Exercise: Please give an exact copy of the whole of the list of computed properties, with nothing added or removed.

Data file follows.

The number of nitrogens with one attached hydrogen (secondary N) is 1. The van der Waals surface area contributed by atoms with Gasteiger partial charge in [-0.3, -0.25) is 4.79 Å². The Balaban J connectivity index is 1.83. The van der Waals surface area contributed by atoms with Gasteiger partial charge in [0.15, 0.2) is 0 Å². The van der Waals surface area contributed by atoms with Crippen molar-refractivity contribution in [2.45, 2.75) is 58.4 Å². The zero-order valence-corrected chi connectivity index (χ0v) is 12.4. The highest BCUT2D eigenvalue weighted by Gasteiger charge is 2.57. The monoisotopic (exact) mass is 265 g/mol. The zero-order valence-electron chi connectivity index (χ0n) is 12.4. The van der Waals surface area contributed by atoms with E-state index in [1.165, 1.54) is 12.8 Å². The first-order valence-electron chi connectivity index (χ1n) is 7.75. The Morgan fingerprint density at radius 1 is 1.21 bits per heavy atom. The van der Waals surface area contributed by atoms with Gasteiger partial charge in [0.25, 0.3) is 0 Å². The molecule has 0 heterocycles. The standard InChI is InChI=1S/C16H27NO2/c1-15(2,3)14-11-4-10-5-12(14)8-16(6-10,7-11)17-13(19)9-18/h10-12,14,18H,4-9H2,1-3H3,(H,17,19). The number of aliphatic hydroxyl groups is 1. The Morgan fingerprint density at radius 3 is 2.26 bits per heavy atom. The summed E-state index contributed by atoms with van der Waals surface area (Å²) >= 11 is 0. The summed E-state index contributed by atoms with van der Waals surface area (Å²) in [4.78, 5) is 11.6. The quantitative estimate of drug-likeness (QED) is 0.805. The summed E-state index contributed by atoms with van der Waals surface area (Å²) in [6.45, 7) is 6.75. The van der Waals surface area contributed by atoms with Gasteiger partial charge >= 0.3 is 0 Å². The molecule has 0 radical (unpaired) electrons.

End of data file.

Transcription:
The number of nitrogens with one attached hydrogen (secondary N) is 1. The van der Waals surface area contributed by atoms with Gasteiger partial charge in [-0.3, -0.25) is 4.79 Å². The Balaban J connectivity index is 1.83. The van der Waals surface area contributed by atoms with Gasteiger partial charge in [0.15, 0.2) is 0 Å². The van der Waals surface area contributed by atoms with Crippen molar-refractivity contribution in [2.45, 2.75) is 58.4 Å². The zero-order valence-corrected chi connectivity index (χ0v) is 12.4. The highest BCUT2D eigenvalue weighted by Gasteiger charge is 2.57. The monoisotopic (exact) mass is 265 g/mol. The zero-order valence-electron chi connectivity index (χ0n) is 12.4. The van der Waals surface area contributed by atoms with E-state index in [1.165, 1.54) is 12.8 Å². The first-order valence-electron chi connectivity index (χ1n) is 7.75. The Morgan fingerprint density at radius 1 is 1.21 bits per heavy atom. The van der Waals surface area contributed by atoms with Gasteiger partial charge in [0.25, 0.3) is 0 Å². The molecule has 0 heterocycles. The standard InChI is InChI=1S/C16H27NO2/c1-15(2,3)14-11-4-10-5-12(14)8-16(6-10,7-11)17-13(19)9-18/h10-12,14,18H,4-9H2,1-3H3,(H,17,19). The number of aliphatic hydroxyl groups is 1. The Morgan fingerprint density at radius 3 is 2.26 bits per heavy atom. The summed E-state index contributed by atoms with van der Waals surface area (Å²) >= 11 is 0. The summed E-state index contributed by atoms with van der Waals surface area (Å²) in [4.78, 5) is 11.6. The quantitative estimate of drug-likeness (QED) is 0.805. The summed E-state index contributed by atoms with van der Waals surface area (Å²) in [6.45, 7) is 6.75. The van der Waals surface area contributed by atoms with Gasteiger partial charge >= 0.3 is 0 Å². The molecule has 0 radical (unpaired) electrons.